Saturday, April 5, 2008

Cynthia Rylant

Missing May
by Cynthia Rylant
Recommended Age: 10+

This book won the 1993 Newbery Medal for children’s literature. Like its author, the story’s narrator — Summer is her name — is growing up in the hills of West Virginia, and shows signs of being a writer herself someday. But right now, all she cares about is keeping her family together.

Summer has good reason to worry. Her mother died when she was very little (her father is never even mentioned). She is passed from one group of relatives to another, and never feels loved or wanted until her elderly aunt and uncle from Deep Water, West Virginia, take her in. Uncle Ob is tall, thin, arthritic, and deeply devoted to his wife, May, who is plump, diabetic, and the kind of person who brings out the best in people. Together they make the loving family Summer needs — for six years — until the day May falls down in her garden and never gets up again.

Missing May is about a girl and an old man learning to go on with their lives after a shattering loss. It is about searching for unconditional love and a reason to live, and keeping it when you’ve got it. It’s about letting someone you love go, and yet always having them in your heart. It’s not a very hefty book, but if you know people like Ob and May, or if you have experienced deep and lasting grief, you may find that it hits hard and penetrates deep. I recommend keeping a pile of facial tissue on hand, about the same thickness as the book.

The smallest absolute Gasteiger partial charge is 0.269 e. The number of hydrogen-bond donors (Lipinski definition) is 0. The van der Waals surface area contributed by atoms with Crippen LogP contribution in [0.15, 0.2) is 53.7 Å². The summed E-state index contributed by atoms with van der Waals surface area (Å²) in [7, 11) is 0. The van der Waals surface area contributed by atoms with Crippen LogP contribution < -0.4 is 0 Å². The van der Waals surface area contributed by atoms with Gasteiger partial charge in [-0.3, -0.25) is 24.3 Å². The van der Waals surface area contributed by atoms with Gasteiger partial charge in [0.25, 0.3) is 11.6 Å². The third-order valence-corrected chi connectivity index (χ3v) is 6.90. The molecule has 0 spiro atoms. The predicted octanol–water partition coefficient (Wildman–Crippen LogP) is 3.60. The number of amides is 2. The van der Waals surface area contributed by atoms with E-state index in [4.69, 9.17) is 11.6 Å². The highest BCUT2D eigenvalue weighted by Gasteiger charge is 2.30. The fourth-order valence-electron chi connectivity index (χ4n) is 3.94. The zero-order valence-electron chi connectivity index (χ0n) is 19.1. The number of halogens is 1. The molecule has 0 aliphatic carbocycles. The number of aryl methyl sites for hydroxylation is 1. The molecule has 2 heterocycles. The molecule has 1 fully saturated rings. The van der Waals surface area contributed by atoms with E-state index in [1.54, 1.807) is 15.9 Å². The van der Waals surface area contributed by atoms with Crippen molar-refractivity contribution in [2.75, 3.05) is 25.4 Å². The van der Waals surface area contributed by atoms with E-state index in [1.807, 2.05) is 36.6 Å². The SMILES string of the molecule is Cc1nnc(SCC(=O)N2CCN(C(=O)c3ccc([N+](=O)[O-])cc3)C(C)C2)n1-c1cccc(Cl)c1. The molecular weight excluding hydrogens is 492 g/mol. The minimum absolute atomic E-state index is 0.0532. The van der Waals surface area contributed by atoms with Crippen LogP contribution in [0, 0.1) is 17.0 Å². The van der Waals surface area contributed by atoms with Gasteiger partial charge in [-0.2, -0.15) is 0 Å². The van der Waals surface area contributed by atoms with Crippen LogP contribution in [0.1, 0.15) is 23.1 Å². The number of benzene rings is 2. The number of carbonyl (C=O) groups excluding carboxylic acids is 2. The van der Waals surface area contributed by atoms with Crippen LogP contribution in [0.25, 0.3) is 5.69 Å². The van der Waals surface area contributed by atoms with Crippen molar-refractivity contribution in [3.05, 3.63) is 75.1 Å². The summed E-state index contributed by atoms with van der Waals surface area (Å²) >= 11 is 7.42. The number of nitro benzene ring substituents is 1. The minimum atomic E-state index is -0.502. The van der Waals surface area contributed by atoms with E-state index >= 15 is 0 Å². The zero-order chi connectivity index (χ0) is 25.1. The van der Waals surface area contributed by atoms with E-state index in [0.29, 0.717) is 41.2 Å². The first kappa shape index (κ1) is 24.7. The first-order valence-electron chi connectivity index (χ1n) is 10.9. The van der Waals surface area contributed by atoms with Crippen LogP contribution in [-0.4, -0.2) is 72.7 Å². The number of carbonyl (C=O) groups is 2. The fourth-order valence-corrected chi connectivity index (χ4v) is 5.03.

Ms. Rylant is the author of other children’s titles including The Heavenly Village, Gooseberry Park, and The Van Gogh Café. EDIT: Her book A Fine White Dust was a Newbery Honor Book. She has also written several extensive series of children's books, including the Henry and Mudge, High Rise Private Eyes, Mr. Putter and Tabby, and Poppleton series.

No comments: